Academic journal article College and University

Using Electronic Data Management to Create A Recruitment Advantage: The 'Digital Back Office' Provides a New Measure of Stealth Competition

Academic journal article College and University

Using Electronic Data Management to Create A Recruitment Advantage: The 'Digital Back Office' Provides a New Measure of Stealth Competition

Article excerpt

Inevitable in the world of collegiate student marketing is the continued pressure to develop tools that give one institution a competitive edge over another. Frequently this measure is assigned to glamorous Web sites, glitzy brochures, videos, and high-dollar advertising. However, obscure and often less valued is the premium stock one can invest in rapid document processing systems to reach a decision and instant outbound notifications to keep applicants informed. Tools that expedite handling, paper reduction, real-time dynamics, and 24/7 self-service are perhaps the new stealth advantages that are influencing strategic student marketing as well as students' decisions about where to attend.

To augment front office and general customer service operations, Kennesaw State University (KSU) is moving to enrich the "Digital Back Office." The operational philosophy of the KSU Office of Admissions can be described as "Digital Front Office" a virtual one-stop-shop providing customer relationship management through high-touch, 24/7 transactional web services along with traditional recruitment and processing. The transactional web strategy services that are in place include online applications, online personalized brochures, virtual advisor Q/A, access to check application status for both applicants and high school counselors, freshman admissions predictor, online high school guidance counselor service center, electronic Georgia High School Directory, vip personal Web page, personalized e-mail communication plan, chat, telecenter, and automated outbound phone notifications.

With limited funding to expand the number of staff members, transactional web and other electronic services provide alternative approaches to keep ksu competitive.

The purpose of this article is to discuss emerging electronic services reflective of electronic data management using digital imaging and data integration (electronic data push) advantages and how they have inspired more creative deployment to increase rapid response. These services-the "Digital Back Office"-have the potential not only to support the internal operations of the admissions process but also to enhance those services devoted to the recruitment and admission of prospects and applicants.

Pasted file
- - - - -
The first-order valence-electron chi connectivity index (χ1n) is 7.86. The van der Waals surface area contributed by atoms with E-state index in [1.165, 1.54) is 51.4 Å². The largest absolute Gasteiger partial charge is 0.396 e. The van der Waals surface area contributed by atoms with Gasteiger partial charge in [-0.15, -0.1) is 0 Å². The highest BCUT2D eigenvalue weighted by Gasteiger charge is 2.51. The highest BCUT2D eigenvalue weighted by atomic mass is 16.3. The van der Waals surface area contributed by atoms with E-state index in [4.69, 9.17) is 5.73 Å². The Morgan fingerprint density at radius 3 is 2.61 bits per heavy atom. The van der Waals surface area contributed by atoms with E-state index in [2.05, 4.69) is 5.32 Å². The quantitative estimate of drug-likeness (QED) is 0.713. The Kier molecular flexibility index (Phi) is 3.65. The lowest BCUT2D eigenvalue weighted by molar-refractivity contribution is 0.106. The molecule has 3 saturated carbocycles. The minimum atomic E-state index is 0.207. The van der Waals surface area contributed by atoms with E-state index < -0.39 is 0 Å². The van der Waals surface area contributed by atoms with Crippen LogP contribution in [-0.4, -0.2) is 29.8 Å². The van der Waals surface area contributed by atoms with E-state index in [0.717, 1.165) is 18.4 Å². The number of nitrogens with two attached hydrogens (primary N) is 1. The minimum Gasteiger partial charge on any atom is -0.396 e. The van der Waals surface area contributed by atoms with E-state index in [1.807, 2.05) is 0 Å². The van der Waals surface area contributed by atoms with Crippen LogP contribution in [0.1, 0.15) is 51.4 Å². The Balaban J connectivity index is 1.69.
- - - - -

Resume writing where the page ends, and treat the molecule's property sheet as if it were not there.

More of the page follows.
Emergence of Digital Imaging

Digital images are electronic snapshots taken from a scanned document, such as photographs, manuscripts, printed texts, and artwork. Scanners are found at practically every education institution, and digital cameras-now a standard cell phone feature-are seen almost everywhere. The workflows of data entry and electronic document creation (such as Word, pdf, and HTML documents) also result in digital images.

However, digital imaging was not the first method used to achieve an archival or document storage solution. Microfiche was first used to avoid the tremendous volume of storage needed to archive decades of hard-copy files and records which accumulated from admissions and registrar offices. Preservation microfilming maintains its status as a highly revered and widely practiced preservation reformatting strategy; it also is still widely used in libraries and conventional enrollment services offices. Significant national support is evidenced by The National Endowment for the Humanities' (NEH) continued funding of the preservation of brittle books and serials through microfilming. Certainly microfiche is a reliable, relatively inexpensive technology that ensures hundreds of years of storage; yet the access potential of microforms pales in comparison to digital technology.

Access Potential of Digital Imaging

The advent of digital technology made it possible to archive and quickly retrieve transcripts and other records, and it was these features that initially attracted records professionals. The access potential of digital technology quickly convinced admissions officers of prospective uses even beyond archiving. Today, digital imaging promises to revolutionize all aspects of the admissions process-from initial contact to application, and through the various processes involving data entry, the front office, document retrieval, file review, the Telecenter, document management, admission counselor activities-in short, from prospect to applicant to the final admissions decision. …

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